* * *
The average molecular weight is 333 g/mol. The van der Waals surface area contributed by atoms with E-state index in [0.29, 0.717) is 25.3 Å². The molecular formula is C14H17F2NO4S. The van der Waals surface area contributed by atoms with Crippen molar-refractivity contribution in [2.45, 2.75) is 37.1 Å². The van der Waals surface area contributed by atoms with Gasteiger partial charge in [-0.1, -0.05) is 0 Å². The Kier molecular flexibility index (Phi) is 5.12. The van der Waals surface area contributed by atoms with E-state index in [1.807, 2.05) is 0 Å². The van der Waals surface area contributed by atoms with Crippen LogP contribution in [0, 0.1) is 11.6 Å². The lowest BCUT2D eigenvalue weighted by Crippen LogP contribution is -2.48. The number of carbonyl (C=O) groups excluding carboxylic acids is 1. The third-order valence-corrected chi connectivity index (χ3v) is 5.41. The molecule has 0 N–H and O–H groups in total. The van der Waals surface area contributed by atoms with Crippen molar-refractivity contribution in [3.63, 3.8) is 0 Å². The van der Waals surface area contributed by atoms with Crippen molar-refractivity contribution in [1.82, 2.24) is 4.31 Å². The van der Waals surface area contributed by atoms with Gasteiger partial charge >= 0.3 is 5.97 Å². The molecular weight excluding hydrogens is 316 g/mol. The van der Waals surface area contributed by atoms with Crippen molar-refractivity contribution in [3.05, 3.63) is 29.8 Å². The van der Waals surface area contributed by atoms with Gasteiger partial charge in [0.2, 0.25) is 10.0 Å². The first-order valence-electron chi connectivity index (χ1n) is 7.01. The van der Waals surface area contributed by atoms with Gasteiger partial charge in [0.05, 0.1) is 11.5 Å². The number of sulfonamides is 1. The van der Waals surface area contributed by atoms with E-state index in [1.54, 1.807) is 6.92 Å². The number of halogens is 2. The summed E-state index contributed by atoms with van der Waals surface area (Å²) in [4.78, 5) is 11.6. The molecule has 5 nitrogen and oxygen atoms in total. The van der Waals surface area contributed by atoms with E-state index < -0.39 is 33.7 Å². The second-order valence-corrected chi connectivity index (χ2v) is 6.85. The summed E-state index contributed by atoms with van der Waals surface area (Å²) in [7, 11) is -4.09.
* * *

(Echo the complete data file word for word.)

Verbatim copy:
The average molecular weight is 333 g/mol. The van der Waals surface area contributed by atoms with E-state index in [0.29, 0.717) is 25.3 Å². The molecular formula is C14H17F2NO4S. The van der Waals surface area contributed by atoms with Crippen molar-refractivity contribution in [2.45, 2.75) is 37.1 Å². The van der Waals surface area contributed by atoms with Gasteiger partial charge in [-0.1, -0.05) is 0 Å². The Kier molecular flexibility index (Phi) is 5.12. The van der Waals surface area contributed by atoms with E-state index in [1.807, 2.05) is 0 Å². The van der Waals surface area contributed by atoms with Crippen LogP contribution in [0, 0.1) is 11.6 Å². The lowest BCUT2D eigenvalue weighted by Crippen LogP contribution is -2.48. The number of carbonyl (C=O) groups excluding carboxylic acids is 1. The third-order valence-corrected chi connectivity index (χ3v) is 5.41. The molecule has 0 N–H and O–H groups in total. The van der Waals surface area contributed by atoms with Crippen molar-refractivity contribution in [3.63, 3.8) is 0 Å². The van der Waals surface area contributed by atoms with Crippen molar-refractivity contribution in [1.82, 2.24) is 4.31 Å². The van der Waals surface area contributed by atoms with Gasteiger partial charge >= 0.3 is 5.97 Å². The molecular weight excluding hydrogens is 316 g/mol. The van der Waals surface area contributed by atoms with Crippen molar-refractivity contribution in [3.05, 3.63) is 29.8 Å². The van der Waals surface area contributed by atoms with Gasteiger partial charge in [0.2, 0.25) is 10.0 Å². The first-order valence-electron chi connectivity index (χ1n) is 7.01. The van der Waals surface area contributed by atoms with Gasteiger partial charge in [0.05, 0.1) is 11.5 Å². The number of sulfonamides is 1. The van der Waals surface area contributed by atoms with E-state index in [1.54, 1.807) is 6.92 Å². The number of halogens is 2. The summed E-state index contributed by atoms with van der Waals surface area (Å²) in [4.78, 5) is 11.6. The molecule has 5 nitrogen and oxygen atoms in total. The van der Waals surface area contributed by atoms with E-state index < -0.39 is 33.7 Å². The second-order valence-corrected chi connectivity index (χ2v) is 6.85. The summed E-state index contributed by atoms with van der Waals surface area (Å²) in [7, 11) is -4.09.